We’ve really been talking a lot at our house about how love sees things in the best light. That’s because children (and adults, too) naturally don’t give people the benefit of the doubt. Lately we’ve had a lot of conflict (instant screaming, instant hurt feelings, instant anger) simply because a child assumed something untrue.
A little while ago, an adult was unfaithful regarding a promise to one of our children. I wrestled with helping our children see things in the best light, but as time went by, it was harder to do so honestly.
So we talked about motives and mitigating circumstances: It may be true that an adult has sinned, but there may be a situation that we don’t know about, and that uncertainty should cause us to be patient. So we talked about some possibilities in our own situation. David suggested another.
I mentioned that judging motives isn’t something God wants us to do (I was thinking the passage in Romans 14, but I’m not sure it is the best passage in this situation). David brought up another passage that he thought was helpful in this situation.
And why do you look at the speck in your brother’s eye, but do not consider the plank in your own eye? 4 Or how can you say to your brother, ‘Let me remove the speck from your eye’; and look, a plank is in your own eye? 5 Hypocrite! First remove the plank from your own eye, and then you will see clearly to remove the speck from your brother’s eye. Matthew 7:3-5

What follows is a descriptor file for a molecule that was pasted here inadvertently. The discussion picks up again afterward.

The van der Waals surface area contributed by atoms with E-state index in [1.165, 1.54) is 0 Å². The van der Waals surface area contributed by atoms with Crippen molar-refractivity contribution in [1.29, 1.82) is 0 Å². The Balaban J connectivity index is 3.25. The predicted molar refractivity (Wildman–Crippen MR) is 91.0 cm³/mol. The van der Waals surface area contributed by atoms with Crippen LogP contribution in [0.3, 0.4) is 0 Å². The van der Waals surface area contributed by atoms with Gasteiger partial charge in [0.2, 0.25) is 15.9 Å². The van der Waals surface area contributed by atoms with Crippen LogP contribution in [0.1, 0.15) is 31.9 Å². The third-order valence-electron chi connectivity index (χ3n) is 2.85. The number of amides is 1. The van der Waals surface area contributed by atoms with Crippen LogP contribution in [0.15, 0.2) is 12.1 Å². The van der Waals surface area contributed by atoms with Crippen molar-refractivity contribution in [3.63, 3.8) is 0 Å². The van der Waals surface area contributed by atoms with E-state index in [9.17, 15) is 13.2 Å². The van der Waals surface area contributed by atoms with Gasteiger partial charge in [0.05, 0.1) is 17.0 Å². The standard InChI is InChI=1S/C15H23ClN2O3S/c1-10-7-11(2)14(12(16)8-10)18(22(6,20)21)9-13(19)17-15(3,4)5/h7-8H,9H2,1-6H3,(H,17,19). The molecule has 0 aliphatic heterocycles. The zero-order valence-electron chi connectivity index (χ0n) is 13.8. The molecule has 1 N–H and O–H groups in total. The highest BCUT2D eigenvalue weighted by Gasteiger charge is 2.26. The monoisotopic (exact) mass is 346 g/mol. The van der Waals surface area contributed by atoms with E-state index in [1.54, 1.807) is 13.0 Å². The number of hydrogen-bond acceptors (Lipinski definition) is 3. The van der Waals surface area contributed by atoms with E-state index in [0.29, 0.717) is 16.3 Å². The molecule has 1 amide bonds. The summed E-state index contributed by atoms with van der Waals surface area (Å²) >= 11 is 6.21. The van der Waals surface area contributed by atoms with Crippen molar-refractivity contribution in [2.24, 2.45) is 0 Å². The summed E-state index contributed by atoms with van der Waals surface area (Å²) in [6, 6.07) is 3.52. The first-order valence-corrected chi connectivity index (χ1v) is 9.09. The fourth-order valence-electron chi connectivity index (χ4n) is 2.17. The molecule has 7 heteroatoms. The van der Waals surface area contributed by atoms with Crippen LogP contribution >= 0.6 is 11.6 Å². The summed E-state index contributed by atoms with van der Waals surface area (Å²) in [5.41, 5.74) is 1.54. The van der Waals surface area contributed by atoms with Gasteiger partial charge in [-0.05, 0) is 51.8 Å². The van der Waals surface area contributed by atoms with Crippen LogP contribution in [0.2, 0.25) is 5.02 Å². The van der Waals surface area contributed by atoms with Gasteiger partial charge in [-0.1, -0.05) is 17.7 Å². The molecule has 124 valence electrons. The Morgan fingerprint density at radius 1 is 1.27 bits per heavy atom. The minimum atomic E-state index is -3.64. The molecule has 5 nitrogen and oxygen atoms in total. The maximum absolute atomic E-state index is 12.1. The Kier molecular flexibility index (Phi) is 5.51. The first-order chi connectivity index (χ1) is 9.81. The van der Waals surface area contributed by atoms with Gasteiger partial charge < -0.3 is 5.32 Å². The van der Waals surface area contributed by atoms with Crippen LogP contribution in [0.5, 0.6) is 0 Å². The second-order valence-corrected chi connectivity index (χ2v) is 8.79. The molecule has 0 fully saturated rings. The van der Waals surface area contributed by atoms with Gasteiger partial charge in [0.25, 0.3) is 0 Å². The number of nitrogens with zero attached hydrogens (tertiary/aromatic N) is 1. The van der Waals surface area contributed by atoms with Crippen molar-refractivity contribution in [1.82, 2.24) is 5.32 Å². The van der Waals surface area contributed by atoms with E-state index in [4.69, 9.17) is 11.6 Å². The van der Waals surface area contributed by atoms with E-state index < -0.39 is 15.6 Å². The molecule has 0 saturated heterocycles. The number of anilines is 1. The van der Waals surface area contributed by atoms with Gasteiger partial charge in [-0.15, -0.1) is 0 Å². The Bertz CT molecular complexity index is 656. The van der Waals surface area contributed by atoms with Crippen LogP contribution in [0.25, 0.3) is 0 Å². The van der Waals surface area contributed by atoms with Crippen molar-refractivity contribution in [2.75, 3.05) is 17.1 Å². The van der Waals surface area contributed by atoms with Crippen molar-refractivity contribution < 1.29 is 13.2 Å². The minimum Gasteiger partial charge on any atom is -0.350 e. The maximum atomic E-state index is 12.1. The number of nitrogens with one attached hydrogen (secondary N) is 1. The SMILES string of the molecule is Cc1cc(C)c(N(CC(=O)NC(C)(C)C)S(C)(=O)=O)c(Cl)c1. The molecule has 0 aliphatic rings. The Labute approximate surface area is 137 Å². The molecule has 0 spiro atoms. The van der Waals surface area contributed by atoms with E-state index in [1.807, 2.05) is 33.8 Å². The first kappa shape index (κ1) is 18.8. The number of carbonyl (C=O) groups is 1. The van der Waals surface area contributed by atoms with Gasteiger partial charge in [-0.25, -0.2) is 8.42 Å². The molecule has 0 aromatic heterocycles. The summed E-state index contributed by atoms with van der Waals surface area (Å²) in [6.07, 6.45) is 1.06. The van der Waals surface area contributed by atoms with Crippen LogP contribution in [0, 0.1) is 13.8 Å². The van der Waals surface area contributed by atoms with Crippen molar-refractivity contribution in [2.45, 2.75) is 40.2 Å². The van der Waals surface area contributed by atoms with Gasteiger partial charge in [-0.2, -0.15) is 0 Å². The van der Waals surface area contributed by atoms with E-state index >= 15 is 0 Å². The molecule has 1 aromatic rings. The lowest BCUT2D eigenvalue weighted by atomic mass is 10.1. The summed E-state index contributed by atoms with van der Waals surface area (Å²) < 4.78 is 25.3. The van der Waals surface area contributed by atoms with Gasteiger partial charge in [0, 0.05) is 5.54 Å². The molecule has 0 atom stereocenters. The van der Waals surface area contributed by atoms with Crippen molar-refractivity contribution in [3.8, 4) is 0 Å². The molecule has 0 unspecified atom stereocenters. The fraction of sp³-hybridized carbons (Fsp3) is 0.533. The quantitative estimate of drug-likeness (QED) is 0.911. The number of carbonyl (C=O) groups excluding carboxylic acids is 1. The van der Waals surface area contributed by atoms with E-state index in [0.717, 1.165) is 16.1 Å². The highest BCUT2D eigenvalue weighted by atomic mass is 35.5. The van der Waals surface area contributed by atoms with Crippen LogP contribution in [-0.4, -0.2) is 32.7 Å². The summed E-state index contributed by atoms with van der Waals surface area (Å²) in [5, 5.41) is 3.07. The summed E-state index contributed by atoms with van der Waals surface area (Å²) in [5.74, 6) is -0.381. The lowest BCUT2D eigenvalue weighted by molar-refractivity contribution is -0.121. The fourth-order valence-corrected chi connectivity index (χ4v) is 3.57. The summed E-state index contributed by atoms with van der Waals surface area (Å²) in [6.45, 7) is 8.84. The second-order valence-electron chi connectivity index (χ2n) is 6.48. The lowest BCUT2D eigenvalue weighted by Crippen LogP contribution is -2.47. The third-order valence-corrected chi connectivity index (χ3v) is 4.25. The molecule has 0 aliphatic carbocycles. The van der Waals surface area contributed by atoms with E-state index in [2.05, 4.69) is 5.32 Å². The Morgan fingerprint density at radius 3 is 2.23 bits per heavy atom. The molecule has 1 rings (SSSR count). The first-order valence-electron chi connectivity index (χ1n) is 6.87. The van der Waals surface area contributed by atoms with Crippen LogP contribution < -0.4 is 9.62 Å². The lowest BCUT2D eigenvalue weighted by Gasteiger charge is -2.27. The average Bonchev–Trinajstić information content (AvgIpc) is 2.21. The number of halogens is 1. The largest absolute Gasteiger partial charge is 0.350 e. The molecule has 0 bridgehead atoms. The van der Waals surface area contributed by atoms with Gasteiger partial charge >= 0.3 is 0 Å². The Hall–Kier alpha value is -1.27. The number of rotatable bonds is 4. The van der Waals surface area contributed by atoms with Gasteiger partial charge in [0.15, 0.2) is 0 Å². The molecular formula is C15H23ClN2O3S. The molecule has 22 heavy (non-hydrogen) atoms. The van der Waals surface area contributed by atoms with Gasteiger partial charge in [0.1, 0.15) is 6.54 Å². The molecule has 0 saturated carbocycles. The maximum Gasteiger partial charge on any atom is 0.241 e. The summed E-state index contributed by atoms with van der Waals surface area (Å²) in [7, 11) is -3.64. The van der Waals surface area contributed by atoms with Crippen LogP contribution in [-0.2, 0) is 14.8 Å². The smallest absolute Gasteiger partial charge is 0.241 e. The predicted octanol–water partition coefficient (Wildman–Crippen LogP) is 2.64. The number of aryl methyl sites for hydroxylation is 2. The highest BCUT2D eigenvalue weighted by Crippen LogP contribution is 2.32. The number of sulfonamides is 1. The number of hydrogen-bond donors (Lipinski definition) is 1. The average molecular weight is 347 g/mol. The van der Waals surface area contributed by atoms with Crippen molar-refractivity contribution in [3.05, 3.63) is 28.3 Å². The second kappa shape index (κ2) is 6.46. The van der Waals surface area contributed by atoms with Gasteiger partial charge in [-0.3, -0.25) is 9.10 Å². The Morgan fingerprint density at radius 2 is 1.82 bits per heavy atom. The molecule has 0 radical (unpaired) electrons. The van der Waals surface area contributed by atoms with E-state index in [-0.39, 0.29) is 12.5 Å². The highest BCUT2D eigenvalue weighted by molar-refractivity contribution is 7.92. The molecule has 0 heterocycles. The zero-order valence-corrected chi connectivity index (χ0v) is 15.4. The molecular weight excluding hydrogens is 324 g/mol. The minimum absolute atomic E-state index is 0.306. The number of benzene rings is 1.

At the moment, I was thinking more about judging motives, and not self examination. I didn’t really follow up David’s suggestion, other than a half-hearted, “sure, that’s a good verse, too.” I could have done more, though. I could have seen his suggestion as evidence of how he was thinking, and tried to discover that. It really would have been better to postpone my thought path and look at David’s.
Then David suggested that I blog about that verse, so finally, I am dutifully blogging. Maybe I should start wondering how God would use this passage in my own situations. That might be, oh, rather convicting.
Man, this parenting thing gets harder and more complicated, huh? 😉 Thanks helping me look ahead. =)
And well done, David! It’s a blessing to witness (through a blog) a child who knows the Word of God.
No, not hard, rather, mentally invigorating. 🙂 In some ways, parenting has been a pleasant way to learn lessons that I need more than my children do! Parenting shows me when my theology is shallow, or when I’ve been smugly satisfied with platitudes. When I have to think hard to break down a biblical lesson for a child, I’m forced to think better about it than I would otherwise. In this case, I must confess that I was guilty of the same problem as the other adult today. 🙁 I would not have been convicted about it had I not been talking about it with my children.